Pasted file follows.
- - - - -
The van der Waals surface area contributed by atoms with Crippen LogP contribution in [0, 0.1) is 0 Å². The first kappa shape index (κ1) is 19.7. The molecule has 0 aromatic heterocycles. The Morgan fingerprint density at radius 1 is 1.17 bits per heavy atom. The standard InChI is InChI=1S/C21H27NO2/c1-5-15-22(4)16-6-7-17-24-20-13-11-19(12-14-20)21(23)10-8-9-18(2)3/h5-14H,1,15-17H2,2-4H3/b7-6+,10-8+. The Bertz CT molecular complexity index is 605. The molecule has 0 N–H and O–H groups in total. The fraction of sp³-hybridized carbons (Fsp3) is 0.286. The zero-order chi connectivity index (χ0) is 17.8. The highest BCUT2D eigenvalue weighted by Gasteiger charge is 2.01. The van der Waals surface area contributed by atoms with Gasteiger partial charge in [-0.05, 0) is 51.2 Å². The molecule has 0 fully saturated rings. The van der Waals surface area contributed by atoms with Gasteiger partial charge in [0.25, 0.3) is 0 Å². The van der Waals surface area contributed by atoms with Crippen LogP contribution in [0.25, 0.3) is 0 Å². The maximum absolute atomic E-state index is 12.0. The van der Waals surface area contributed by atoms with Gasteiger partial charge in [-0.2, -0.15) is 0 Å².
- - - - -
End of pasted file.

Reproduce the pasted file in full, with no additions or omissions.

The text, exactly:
The van der Waals surface area contributed by atoms with Crippen LogP contribution in [0, 0.1) is 0 Å². The first kappa shape index (κ1) is 19.7. The molecule has 0 aromatic heterocycles. The Morgan fingerprint density at radius 1 is 1.17 bits per heavy atom. The standard InChI is InChI=1S/C21H27NO2/c1-5-15-22(4)16-6-7-17-24-20-13-11-19(12-14-20)21(23)10-8-9-18(2)3/h5-14H,1,15-17H2,2-4H3/b7-6+,10-8+. The Bertz CT molecular complexity index is 605. The molecule has 0 N–H and O–H groups in total. The fraction of sp³-hybridized carbons (Fsp3) is 0.286. The zero-order chi connectivity index (χ0) is 17.8. The highest BCUT2D eigenvalue weighted by Gasteiger charge is 2.01. The van der Waals surface area contributed by atoms with Gasteiger partial charge in [-0.05, 0) is 51.2 Å². The molecule has 0 fully saturated rings. The van der Waals surface area contributed by atoms with Gasteiger partial charge in [0.25, 0.3) is 0 Å². The van der Waals surface area contributed by atoms with Crippen LogP contribution in [0.25, 0.3) is 0 Å². The maximum absolute atomic E-state index is 12.0. The van der Waals surface area contributed by atoms with Gasteiger partial charge in [-0.2, -0.15) is 0 Å².